Fort Wayne has a parks system, supported primarily by property taxes. Most residents appreciate the parks, whether they use them or not, recognizing the benefits they afford the entire community. There are property owners, however, who don't use the parks and spend their own money to pay for health club memberships or country club dues.
Now, imagine some of those property owners decide the share of tax dollars they spend for city parks should instead be returned to them as a “park voucher,” available for the members-only clubs they prefer. Without an increase in the tax rate, the amount of money available for city parks would shrink.
That's the essence of Indiana's school voucher program, which shifts tax dollars from a public good to a private commodity under the clever name of “Choice Scholarships.” With a voucher framework firmly in place and many Indiana voters convinced “school choice” is a sacred right, the General Assembly's Republican supermajority is prepared to make its most audacious push yet to expand the program to wealthy Hoosiers.
House Bill 1005, with an estimated cost of $202 million over the next two years alone, will be heard in the House Education Committee at 3:30 p.m. Wednesday.
The proposed bill expands the $172 million a year voucher program to allow a family of four earning as much as $145,000 a year to qualify for vouchers. Median household income in Indiana is about $60,000 a year.
The bill also eliminates income limits on the size of the voucher awards. Currently, a family of four earning up to $48,000 a year is limited to a voucher worth 90% of per-student state funding for the school corporation in which the family resides. At $60,000 a year in household income, the voucher drops to 70%. Four-person families earning up to $96,000 a year qualify for 50% of per-student funding.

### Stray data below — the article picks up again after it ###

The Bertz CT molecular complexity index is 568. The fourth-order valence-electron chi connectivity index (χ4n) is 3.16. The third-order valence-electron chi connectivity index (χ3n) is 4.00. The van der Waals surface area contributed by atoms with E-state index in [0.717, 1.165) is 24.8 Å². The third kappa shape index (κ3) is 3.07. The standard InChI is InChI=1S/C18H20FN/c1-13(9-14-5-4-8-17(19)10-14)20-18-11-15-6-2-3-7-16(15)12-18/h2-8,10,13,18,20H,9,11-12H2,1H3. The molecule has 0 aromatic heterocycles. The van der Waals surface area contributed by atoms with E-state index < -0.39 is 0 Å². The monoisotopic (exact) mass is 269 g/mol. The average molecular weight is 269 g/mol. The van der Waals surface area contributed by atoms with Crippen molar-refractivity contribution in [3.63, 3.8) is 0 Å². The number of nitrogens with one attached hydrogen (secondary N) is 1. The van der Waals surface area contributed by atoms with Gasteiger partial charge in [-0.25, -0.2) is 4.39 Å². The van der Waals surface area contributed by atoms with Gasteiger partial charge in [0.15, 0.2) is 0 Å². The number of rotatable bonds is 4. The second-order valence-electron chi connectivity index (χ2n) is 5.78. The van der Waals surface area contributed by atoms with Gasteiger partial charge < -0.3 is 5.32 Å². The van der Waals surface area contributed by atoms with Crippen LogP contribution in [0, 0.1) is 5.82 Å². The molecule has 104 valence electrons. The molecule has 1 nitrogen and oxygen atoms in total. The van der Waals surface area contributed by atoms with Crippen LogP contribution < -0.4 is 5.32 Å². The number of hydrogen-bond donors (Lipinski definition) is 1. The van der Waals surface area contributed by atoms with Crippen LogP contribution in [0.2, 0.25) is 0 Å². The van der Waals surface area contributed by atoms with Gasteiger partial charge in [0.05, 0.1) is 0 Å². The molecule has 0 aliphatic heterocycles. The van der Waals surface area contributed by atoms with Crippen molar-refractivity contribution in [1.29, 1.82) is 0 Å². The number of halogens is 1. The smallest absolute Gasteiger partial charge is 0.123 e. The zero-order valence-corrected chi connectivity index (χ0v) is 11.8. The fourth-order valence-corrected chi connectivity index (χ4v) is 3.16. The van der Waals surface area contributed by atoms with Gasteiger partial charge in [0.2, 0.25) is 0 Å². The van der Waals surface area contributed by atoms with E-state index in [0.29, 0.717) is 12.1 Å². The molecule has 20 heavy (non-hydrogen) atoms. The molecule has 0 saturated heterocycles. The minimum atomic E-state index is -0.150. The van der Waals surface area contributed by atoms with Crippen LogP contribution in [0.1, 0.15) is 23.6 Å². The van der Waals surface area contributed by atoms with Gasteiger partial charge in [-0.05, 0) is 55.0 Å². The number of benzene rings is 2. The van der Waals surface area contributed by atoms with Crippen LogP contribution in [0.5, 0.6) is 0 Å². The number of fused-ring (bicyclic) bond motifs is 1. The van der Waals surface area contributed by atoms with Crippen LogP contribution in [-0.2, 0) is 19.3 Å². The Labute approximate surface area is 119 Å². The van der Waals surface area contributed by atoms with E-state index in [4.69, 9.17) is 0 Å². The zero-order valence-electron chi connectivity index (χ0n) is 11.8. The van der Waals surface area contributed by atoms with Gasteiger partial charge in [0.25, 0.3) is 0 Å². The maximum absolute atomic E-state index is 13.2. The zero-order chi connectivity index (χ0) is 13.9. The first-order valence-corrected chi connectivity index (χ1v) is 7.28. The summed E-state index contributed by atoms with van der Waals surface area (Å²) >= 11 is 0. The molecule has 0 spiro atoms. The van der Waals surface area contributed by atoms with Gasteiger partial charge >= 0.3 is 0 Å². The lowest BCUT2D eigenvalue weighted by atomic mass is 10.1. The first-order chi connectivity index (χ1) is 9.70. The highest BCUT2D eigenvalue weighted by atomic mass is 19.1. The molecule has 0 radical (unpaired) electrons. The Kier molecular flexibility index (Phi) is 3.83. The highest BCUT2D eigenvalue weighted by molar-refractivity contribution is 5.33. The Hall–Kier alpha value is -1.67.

But HB 1005 drops the income tiers even as it raises income eligibility. A family of four earning up to $109,000 would qualify for a 90% voucher in 2021-22. In 2022-23, eligibility rises to $145,000 a year for a 90% voucher. That translates to millions of tax dollars to parents who do not choose public schools but can afford tuition for their children.
When Betsy Wiley, head of the pro-voucher Institute for Quality Education, tells The Journal Gazette's Niki Kelly that proponents want to “treat everybody the same way,” she's claiming a CEO like herself is entitled to the same amount of money for their child's education as a single parent working two minimum-wage jobs. And she believes it's perfectly acceptable to use those tax dollars at schools that are not accountable for their spending or subject to most regulations placed on public schools.
This is not about “choice” for students from low-income families. It's about requiring all taxpayers to pay private and parochial school tuition for parents who always intended to send their children to private or parochial schools. Sixty percent of voucher recipients have never attended a public school.
Public education advocate Vic Smith, a retired school superintendent, calls this year's school choice expansion the “most serious attack ever.”
“Taking advantage of the pandemic and reduced citizen access to the Statehouse, private education advocates in the House of Representatives are pushing to divert hundreds of millions in public funds to private and home schools and to establish in Indiana a radical new program called Education Savings Accounts that undermines the very concept of community public schools,” Smith writes.
The deep-pocketed campaign contributors who have driven Indiana's school privatization movement over the past two decades have succeeded in convincing legislators to support separate and unequal school systems. But just as “park vouchers” would benefit private businesses and clubs at the expense of our beautiful parks, the ever-expanding school voucher program drains support for Indiana's public schools and teachers. Tell your state representative, state senator and Gov. Eric Holcomb that HB 1005 is unacceptable in any form.